Reynolds provides a long list of tax code changes that increase reported income.  But the most significant one was the move by smaller businesses away from "Sub-Chapter C" income, which is not reported on personal returns, to "Sub-Chapter S" income, which is.  When you account for this change, a significant portion of the inequality trend (according to Reynolds, over half) vanishes.

There is also a problem that Thomas Sowell has commented upon.  The Saez-Piketty numbers are based on not individuals, but tax reporting units.  It's really difficult to unpack this to make a reasonably transparent oranges-to-oranges comparison.  Consider: a single individual making $348K = one rich unit; so does a couple filing jointly.  Are these units equivalently rich?

Sowell has been an emphatic critic of data based on "household" income because family size has gone down over time.  So while family income may have gone down or not increased much, much of the "trend" can be accounted for demographically rather than as a matter of social justice.

(2) The other real problem with all this data is that it ignores transfer payments -- all the non-taxable income that, in our Great Society, the "rich" must pay to the "poor" (and sometimes the not-so-poor).  When you add in the effect of transfer payments, the so-called trend vanishes: from 1988 to the present, the percentage of national income of the top 1%, adjusted for shifted business income and for transfer payments, has held steady in the high 8's/low 9's.

Personally, I find Reynolds arguments persuasive.  But the counterfactual position, that the rich are getting rich, informs most of our public discourse.  Including Obama's exchange with Joe.  And it provides the pretext for...taking Joe's money and giving it to...the waitress Obama was just talking to.  I wonder whom that waitress is going to vote for?

"Fairness"

Any parent knows what baggy notions fair and unfair are.  Can we not discount a huge piece of these social justice complaints as simply narcissism: an heroic ability to see things from one's own point of view?  To repeat: in this country, work hard at something useful, learn, try to understand what other people want and are willing to pay for, strive -- do all those things and you are going to do pretty well.  You may not be in the top 1%.  Most of us aren't (duh).  But you'll be fine.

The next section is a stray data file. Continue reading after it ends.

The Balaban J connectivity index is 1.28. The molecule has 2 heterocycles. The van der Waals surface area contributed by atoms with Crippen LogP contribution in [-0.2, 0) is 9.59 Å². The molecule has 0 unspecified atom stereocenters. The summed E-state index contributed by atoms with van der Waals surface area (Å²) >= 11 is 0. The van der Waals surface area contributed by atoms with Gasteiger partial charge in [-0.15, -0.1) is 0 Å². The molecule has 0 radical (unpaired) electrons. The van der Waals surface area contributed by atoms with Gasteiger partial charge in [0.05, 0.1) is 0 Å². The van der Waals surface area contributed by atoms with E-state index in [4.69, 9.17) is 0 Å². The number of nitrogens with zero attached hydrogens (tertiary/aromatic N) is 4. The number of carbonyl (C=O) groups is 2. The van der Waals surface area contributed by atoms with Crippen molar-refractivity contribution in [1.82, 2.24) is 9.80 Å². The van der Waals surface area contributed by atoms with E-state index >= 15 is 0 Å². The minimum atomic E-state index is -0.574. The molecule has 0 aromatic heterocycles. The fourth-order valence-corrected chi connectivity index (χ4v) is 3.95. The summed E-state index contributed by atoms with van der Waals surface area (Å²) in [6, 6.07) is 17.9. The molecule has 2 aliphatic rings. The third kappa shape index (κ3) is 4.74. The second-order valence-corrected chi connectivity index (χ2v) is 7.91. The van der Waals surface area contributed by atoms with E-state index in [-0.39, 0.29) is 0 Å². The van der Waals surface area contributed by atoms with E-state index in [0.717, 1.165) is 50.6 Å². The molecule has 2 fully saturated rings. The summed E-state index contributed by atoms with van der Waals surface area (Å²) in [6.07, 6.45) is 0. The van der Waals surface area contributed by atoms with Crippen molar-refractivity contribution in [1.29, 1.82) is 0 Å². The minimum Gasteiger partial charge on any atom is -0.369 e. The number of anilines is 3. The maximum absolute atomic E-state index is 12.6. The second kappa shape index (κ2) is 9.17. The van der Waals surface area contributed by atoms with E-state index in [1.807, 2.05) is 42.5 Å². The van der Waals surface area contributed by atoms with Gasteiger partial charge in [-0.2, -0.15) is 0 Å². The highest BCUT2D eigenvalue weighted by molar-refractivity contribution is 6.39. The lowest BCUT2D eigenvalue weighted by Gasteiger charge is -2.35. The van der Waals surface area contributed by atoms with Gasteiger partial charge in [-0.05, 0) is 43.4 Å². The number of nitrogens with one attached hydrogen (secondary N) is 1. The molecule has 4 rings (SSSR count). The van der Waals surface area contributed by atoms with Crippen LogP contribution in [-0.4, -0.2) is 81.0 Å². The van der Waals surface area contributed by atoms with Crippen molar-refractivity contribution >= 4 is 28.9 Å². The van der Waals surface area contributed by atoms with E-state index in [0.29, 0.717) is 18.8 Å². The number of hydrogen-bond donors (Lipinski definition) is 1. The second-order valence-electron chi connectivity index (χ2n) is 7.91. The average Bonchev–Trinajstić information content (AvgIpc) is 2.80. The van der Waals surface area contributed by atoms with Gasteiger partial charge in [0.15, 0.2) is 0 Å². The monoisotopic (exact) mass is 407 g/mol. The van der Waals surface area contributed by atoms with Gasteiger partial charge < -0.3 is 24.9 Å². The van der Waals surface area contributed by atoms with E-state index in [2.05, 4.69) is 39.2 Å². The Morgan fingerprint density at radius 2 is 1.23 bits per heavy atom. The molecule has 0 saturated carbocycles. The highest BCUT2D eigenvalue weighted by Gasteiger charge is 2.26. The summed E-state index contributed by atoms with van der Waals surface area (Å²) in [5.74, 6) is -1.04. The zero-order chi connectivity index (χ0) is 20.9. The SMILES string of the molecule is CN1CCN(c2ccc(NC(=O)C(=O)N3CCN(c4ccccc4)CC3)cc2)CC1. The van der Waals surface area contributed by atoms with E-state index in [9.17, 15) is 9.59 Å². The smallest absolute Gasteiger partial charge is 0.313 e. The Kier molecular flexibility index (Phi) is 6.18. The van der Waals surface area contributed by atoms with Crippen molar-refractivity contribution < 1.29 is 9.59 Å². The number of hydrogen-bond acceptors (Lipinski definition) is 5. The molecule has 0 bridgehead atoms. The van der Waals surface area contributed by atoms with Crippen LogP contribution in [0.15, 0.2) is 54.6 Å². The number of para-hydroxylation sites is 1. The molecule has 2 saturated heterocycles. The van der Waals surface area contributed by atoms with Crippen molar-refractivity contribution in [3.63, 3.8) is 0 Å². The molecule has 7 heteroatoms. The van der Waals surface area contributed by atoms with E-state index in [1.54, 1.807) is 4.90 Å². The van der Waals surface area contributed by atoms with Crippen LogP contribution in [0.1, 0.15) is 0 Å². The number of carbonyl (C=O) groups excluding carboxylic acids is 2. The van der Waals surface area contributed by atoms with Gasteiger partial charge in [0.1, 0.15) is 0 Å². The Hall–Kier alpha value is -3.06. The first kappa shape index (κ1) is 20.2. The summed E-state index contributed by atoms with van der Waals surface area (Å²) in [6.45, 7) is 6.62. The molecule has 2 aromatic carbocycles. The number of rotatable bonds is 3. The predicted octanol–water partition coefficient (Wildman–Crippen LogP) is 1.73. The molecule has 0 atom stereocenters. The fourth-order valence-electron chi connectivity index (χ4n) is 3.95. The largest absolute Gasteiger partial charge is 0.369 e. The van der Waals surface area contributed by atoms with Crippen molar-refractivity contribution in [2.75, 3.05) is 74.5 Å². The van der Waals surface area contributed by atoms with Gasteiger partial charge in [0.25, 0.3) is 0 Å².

(See also Barack and Joe: Taxation)

In 'splaining things to Joe the plumber, then-candidate Obama leaned hard on the unfairness of our current political-economic system:

We haven't given a break to folks who make less [the $250,000] and, as a consequence, the average wage and income for just ordinary folks, the vast majority of Americans, has actually gone down over the last eight years.

Boy -- is that a commonplace.

Before we get to the data, I have to say this proposition, that things have gotten worse (this is in 2008, remember) for the "folks," to me is intuitively false.  Is that bias?  I don't think so; I may be wrong, but my conclusion is based on simple, admittedly totally anecdotal, experience.  I look around.  I see some people who get lucky -- they get a bunch of stock options and their company takes off.  I see some people who exploit an opportunity to loot public funds -- I think of Franklin Raines.  Guys on Wall Street make fortunes.  Is any of this new?  Most people I see, rich or just upper-middle-class, went to school, worked hard.  Steve Jobs, Warren Buffet, Lloyd Blankfein -- yes, America, there are some really rich people out there.  But these guys all started in the middle and worked for what they got.  And they had talent and, probably, some luck.  But I think vision and a willingness to pursue it had a lot more to do with it than luck.

In all "advanced" countries, income (and wealth) is a bell curve, with some very rich people at one end and poor people at the other and a lot of people in the middle.

More importantly, there are very obvious correlations between income on the one hand and education (and, particularly, certain kinds of education) and age (AKA experience).  Ours is not, generally, an unfair or dishonest economy -- it could not produce wealth if it were.  Hard work + utility = wealth, in America.

To the data

Let's begin by defining rich.  As I understand it, this is routinely taken to be (more or less) the top 1 percent in income.  In 2005 the top 1% was $348,000.  Let's begin by noting that this definition (1) is biased against people who earn their money rather than inherit it.  If you just happen to own a lot of stuff, say because your grandfather gave it to you, you may not even show up in the top 1%.  This is an index of wealth production, not wealth consumption.  And the definition (2) makes no distinctions within this top 1% group.  I hate to tell all the other 99%, but for some, say living in San Francisco or New York with a couple of kids, $348,000 is nice but it isn't rich.

Here's the New York Times (from 2007) on income inequality: